I’ve written about Lord Pitsligo before, briefly here in a post about his home, Pitsligo Castle, and then in more detail over at The Witch, The Weird and the Wonderful. He’s an intriguing character who hid around the Buchan countryside for three years following the battle of Culloden, for some of the time in a cave which is still referred to as Lord Pitsligo’s Cave. I had to find it.
A friend and I set off along the coast, heading West from Rosehearty, having read several conflicting accounts of the exact location of the cave. We knew it had been blown up by the home guard in WW2 and the lower entrance made inaccessible. Perhaps the best we would be able to say was that we’d walked near it?
We passed lines of white quartz and rocky plateaus and many craggy cliffs where we stopped and wondered: is this it?
Then: yes! We knew we’d found the place. Seagulls flew up, angry about us being so close to their nests, but down we went into the bay.
It’s not too easy to discern in my shadowy pictures but there’s a pile of rubble where the lower entrance would have been and a small opening in the cliff above.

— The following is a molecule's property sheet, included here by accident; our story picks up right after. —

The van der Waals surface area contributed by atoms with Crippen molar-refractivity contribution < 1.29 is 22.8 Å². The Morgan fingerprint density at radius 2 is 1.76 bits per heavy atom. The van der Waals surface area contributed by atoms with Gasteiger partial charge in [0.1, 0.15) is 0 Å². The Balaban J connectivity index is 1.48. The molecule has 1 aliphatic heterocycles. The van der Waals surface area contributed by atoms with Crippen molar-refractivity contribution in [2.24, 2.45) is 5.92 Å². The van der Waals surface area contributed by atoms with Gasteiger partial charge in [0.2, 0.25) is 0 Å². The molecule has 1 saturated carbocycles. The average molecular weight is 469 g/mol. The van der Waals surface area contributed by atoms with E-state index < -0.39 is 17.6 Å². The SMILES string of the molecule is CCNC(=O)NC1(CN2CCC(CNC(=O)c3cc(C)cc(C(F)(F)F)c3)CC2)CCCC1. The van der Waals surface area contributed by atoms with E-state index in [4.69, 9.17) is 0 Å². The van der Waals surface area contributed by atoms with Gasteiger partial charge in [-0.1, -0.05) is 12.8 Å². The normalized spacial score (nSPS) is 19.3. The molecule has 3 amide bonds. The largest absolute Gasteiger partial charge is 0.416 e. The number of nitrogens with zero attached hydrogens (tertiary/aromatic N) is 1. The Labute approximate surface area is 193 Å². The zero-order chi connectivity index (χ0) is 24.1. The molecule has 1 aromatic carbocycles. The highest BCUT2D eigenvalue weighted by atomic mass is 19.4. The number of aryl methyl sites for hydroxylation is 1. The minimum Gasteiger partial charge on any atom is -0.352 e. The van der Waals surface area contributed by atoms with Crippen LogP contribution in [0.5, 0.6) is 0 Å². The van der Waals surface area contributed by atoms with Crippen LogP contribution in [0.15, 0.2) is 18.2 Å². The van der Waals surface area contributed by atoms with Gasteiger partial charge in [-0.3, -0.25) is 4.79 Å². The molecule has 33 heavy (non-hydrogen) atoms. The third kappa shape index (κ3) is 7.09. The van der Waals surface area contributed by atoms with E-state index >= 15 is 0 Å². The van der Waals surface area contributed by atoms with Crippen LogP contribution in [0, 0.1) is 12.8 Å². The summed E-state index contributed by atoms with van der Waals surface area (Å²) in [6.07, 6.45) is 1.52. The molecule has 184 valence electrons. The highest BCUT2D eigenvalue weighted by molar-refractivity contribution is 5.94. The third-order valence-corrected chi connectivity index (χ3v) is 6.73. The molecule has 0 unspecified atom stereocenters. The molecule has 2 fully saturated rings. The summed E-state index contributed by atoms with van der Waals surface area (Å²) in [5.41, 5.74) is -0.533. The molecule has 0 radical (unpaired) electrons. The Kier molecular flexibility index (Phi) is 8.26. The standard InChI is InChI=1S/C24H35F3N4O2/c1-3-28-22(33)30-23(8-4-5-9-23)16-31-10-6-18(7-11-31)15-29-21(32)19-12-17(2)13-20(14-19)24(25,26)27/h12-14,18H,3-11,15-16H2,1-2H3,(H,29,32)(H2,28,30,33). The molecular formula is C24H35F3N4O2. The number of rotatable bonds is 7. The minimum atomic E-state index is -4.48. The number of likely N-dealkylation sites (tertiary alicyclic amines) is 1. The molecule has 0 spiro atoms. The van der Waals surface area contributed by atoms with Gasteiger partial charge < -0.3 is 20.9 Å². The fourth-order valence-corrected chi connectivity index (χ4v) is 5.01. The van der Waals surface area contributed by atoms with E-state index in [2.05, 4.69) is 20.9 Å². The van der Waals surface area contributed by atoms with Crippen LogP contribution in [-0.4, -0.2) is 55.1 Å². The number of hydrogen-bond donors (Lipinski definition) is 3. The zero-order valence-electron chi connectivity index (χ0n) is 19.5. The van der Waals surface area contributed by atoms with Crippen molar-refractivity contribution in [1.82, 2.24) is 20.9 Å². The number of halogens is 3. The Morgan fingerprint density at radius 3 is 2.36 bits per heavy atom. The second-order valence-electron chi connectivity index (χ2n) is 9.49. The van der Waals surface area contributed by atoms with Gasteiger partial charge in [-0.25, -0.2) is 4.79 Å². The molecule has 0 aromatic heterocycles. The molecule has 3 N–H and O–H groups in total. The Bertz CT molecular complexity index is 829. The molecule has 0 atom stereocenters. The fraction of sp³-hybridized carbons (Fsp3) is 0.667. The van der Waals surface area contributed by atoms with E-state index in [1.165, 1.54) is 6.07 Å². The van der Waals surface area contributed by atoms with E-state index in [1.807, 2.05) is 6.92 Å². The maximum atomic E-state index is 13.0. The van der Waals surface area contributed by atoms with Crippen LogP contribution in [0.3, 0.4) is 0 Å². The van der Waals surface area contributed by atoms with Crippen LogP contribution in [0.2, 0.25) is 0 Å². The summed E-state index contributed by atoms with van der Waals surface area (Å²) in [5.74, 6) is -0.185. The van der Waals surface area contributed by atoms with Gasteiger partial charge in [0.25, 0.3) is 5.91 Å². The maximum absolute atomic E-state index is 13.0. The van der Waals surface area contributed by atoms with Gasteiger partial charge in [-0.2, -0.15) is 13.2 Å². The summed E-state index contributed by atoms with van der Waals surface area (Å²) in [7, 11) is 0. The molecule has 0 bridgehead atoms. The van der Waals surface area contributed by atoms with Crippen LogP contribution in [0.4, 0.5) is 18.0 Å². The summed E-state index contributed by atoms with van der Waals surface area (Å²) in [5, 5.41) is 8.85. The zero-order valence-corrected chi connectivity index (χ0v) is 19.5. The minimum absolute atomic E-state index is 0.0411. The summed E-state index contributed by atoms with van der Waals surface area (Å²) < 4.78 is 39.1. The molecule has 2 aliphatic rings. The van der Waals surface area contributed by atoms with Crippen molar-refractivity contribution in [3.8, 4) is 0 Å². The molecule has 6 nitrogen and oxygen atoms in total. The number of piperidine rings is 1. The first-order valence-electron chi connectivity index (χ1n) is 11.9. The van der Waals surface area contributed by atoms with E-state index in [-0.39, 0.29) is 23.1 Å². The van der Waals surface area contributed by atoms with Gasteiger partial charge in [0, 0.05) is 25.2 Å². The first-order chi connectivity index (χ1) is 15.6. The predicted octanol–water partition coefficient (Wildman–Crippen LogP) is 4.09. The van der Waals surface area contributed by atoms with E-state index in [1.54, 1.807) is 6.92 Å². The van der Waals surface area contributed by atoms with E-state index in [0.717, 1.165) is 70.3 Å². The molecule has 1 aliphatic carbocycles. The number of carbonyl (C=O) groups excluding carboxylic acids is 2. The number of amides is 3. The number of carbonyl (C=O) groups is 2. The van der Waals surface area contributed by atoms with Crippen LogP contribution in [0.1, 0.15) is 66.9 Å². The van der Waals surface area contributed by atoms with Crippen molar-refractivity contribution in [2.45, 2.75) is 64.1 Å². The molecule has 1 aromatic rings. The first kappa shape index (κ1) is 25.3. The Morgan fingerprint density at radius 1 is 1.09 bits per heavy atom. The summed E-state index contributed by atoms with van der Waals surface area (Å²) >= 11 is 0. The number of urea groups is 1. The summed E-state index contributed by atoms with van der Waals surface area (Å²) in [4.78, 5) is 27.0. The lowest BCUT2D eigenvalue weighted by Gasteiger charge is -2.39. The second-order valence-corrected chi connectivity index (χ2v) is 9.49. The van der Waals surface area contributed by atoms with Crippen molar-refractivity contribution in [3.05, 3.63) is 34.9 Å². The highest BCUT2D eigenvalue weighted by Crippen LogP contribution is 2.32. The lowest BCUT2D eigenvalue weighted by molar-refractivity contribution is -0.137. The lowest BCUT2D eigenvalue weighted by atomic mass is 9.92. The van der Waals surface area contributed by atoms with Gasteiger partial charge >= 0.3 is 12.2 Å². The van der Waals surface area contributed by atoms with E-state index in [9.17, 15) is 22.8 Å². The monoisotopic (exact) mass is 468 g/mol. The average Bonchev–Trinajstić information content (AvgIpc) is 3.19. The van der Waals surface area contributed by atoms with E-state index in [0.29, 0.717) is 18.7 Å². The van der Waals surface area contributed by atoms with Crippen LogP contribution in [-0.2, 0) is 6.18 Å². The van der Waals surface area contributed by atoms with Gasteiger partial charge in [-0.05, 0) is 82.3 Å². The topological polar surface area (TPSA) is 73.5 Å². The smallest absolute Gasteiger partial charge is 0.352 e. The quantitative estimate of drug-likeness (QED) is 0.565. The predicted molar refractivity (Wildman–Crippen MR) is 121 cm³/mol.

My friend went back on a brighter day and zoomed in on the higher entrance:
We walked further, along to Quarry Head, the site of a 16th century shipwreck (interesting story here), and looked back across the various bays:
It’s a stunning bit of coastline to explore; the cave is about two miles from Rosehearty. Picture below taken on another day just before a thunder storm, note the tiny white sailing boat in the centre:
Set in a fictional castle in Aberdeenshire, Ailish Sinclair’s debut novel, THE MERMAID AND THE BEAR, blends an often overlooked period of history, the Scottish witchcraft accusations, in particular the 1597 Aberdeen witchcraft panic, with a love story.